Herald: Where have you gone Air America

Eli Polonsky elipolo@earthlink.net
Thu Sep 21 02:45:39 EDT 2006

-----Original Message-----
>From: "A. Joseph Ross" <Joe@attorneyross.com>
>Sent: Sep 20, 2006 5:26 PM
>To: boston-radio-interest@rolinin.bostonradio.org, 
>Eli Polonsky <elipolo@earthlink.net>
>Subject: Re: Herald: Where have you gone Air America
>On 20 Sep 2006 Eli Polonsky wrote:
>> That's likely because you're going by the WTTT 1150 and WAZN 1470
>> transmitter site at the Lexington/Belmont/Waltham line. The proximity
>> to the 1150 signal is desensitizing your radio to 1200, and the 1470
>> signal is doing it to 1430 when you're that close to those towers.
>I'm familiar with those towers.  I first became aware of them when 
>they were still WCOP.  I suppose it's possible they could be causing 
>the problem I have, but I'm not sure I quite understand the mechanism 
>for how a signal on a nearby channel affects my reception.

In addition to the intermodulation factor with also nearby WWZN that Dan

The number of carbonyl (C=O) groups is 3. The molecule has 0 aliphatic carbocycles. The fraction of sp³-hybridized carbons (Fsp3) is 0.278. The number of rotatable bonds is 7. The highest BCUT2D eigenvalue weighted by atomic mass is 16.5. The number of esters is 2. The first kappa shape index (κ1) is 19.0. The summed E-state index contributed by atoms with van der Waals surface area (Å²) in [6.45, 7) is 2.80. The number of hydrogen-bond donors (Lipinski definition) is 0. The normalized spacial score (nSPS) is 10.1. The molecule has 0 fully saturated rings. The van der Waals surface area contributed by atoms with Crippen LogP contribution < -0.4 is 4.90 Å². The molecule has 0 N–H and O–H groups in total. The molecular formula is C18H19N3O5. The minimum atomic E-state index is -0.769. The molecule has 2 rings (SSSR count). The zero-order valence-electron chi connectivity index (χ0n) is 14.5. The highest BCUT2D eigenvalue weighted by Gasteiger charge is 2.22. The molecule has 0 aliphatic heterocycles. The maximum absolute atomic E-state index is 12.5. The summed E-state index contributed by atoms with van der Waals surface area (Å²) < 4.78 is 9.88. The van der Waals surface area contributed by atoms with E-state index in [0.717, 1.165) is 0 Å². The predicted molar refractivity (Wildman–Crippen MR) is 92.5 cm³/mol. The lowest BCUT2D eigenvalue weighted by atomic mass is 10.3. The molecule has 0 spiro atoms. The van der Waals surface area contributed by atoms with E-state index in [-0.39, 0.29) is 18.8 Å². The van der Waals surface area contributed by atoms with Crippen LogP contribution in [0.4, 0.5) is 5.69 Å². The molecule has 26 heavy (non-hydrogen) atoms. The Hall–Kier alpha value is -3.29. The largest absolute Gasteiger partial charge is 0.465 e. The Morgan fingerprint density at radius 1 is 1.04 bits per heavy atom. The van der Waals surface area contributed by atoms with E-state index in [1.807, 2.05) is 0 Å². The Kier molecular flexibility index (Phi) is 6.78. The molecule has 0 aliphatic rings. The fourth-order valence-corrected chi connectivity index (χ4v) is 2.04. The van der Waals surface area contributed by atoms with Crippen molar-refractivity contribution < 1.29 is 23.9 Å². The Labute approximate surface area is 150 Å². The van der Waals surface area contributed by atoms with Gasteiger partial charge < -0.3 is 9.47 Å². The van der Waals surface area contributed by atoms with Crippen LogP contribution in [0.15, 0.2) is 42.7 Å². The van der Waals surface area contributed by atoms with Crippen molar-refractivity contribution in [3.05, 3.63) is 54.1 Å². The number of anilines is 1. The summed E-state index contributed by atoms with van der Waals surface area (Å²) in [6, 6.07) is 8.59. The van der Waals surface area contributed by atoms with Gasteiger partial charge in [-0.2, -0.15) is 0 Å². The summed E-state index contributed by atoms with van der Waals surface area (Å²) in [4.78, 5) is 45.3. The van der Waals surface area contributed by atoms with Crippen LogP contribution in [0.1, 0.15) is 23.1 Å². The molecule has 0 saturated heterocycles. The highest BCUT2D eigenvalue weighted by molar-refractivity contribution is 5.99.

mentioned, the other possible reason would be in your radio. If you have
a modern digital car tuner, many of them have an automatic attenuation 
circuit that reduces sensitivity when it receives extremely strong signals,
such as when driving nearby transmitters. 

It's purpose is to help reduce symptoms of RF overload such as splatter 
and the receiving of images, harmonics and intermodulation. The circuits 
are usually designed to reduce the sensitivity of a certain portion of the 
dial surrounding the very strong nearby signal, which can cause weak 
reception of other frequencies nearby the strong one on the dial.

The circuit replaces the old "Local/DX" switches, which used to have to 
be switched manually as needed when driving into strong signal areas. 
Though the old manual switches were much more common on FM than 
AM tuners, many digital car tuners employ the automatic attenuation 
circuit on both AM and FM.


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